Now, it’s possible that the Legislature could spend the next twenty years going through the State’s Statutes with a fine-toothed comb to find all of the offending Statutes, and that’s probably a good idea anyway. Whether that kind of long-term project can actually be accomplished in a political environment where control of the Legislature tends to flip every four years and the parties tend to abandon the projects of the other guys – I’d like to think it could happen but I’m not really sure.

But in the meantime, this Legislature has the responsibility to ensure than injustice is not being brought upon the People of New Hampshire. With our existing Statutes, over that same 20-year period it’s very likely that the State will imprison hundreds if not thousands of individuals for committing so-called ‘crimes’ that have no victim, and it won’t reduce crime rates or protect other people. HB 1531 offers a way out of this bind by allowing defendants to offer, as a defense, that the alleged crime had no victim.

Besides saving the taxpayers a tremendous amount of money by not prosecuting and incarcerating all these individuals unnecessarily, it would start us down the path of bringing New Hampshire in line with more appropriate crime-control measures, as established empirically by the example of the entirety of the rest of the Western World.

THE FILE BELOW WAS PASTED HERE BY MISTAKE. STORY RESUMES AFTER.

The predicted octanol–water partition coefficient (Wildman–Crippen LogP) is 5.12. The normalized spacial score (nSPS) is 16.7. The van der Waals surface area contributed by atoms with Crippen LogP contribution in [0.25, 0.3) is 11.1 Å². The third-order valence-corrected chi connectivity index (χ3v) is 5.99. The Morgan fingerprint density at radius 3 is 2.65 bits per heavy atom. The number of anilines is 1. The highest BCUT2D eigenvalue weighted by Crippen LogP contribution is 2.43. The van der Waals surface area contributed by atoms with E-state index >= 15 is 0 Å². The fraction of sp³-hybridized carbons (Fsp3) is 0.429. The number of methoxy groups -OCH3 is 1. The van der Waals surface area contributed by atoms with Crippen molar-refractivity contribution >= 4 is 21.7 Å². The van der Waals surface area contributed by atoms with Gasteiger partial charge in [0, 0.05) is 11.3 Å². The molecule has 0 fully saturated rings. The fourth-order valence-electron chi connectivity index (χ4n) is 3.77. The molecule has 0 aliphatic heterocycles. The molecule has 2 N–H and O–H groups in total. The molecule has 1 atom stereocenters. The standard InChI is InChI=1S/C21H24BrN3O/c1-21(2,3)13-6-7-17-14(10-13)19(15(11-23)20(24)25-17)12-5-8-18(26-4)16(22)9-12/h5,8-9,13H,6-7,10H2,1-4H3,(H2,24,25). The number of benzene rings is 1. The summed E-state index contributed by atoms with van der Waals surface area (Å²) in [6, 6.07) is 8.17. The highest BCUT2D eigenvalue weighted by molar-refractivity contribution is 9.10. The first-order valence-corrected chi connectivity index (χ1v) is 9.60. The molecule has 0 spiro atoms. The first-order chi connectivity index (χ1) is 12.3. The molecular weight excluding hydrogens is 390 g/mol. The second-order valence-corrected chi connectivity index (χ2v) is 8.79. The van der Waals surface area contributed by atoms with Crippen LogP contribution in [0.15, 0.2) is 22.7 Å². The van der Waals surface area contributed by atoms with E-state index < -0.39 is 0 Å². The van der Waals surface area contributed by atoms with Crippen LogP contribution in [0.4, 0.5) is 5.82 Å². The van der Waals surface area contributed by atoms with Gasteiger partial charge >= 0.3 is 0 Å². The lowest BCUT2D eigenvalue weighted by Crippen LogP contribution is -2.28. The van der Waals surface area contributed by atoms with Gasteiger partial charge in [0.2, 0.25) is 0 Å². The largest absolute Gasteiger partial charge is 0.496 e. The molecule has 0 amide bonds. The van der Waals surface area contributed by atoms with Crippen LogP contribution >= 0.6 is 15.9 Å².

HB1531 doesn’t instantly solve all of our problems – and I like to think it would be a stop-gap measure until our Statutes can be straightened out – but it does give the People of New Hampshire a realistic chance at a fair shake at Justice in our State, and as I hope I’ve shown here today, it does so without the risk of increased levels of crime.

Thank you for your time, and I’d be happy to answer any questions the Committee might have.

Incarceration Rates (per 100,000)

New Hampshire










Saudi Arabia




















Republic of Ireland




















Crime Rates (per 100,000)






New Hampshire

















“Right to Work” Bill is Anti-Liberty

The way the 2011 proposed NH right-to-work legislation is written, its effect is to remove from a private employer the right to exclusively contract with a union to provide employees. The employer would hereafter be forced to hire non-union workers alongside union workers, even if that’s not the employer’s decided strategy.

I think to support this you have to assume that a private worker has a right to a job at a private employer under the employee’s terms and that the State has to step in to enforce that. The State is acting like a violent union here.

I wish the legislation had been written to actually prevent unions from being able to demand donations of its members to political action committees against their interests, but as it’s written, it looks like an anti-liberty bill to me.  In essence, it’s the State interfering in the right of private contract, for what it thinks are sound social-engineering reasons.

People I respect tell me, “yeah, but it’s the best way to achieve the greater good.”  This violates my “the means are everything,” guiding principle.  Try harder next time.

Burying Utilities in New Hampshire

We had some friends who had an exchange student from Germany. One day the power went out and he went around the house flipping the light switches, tickled that nothing happened when he did so. He had never experienced a power outage before – in Germany they bury their utility lines.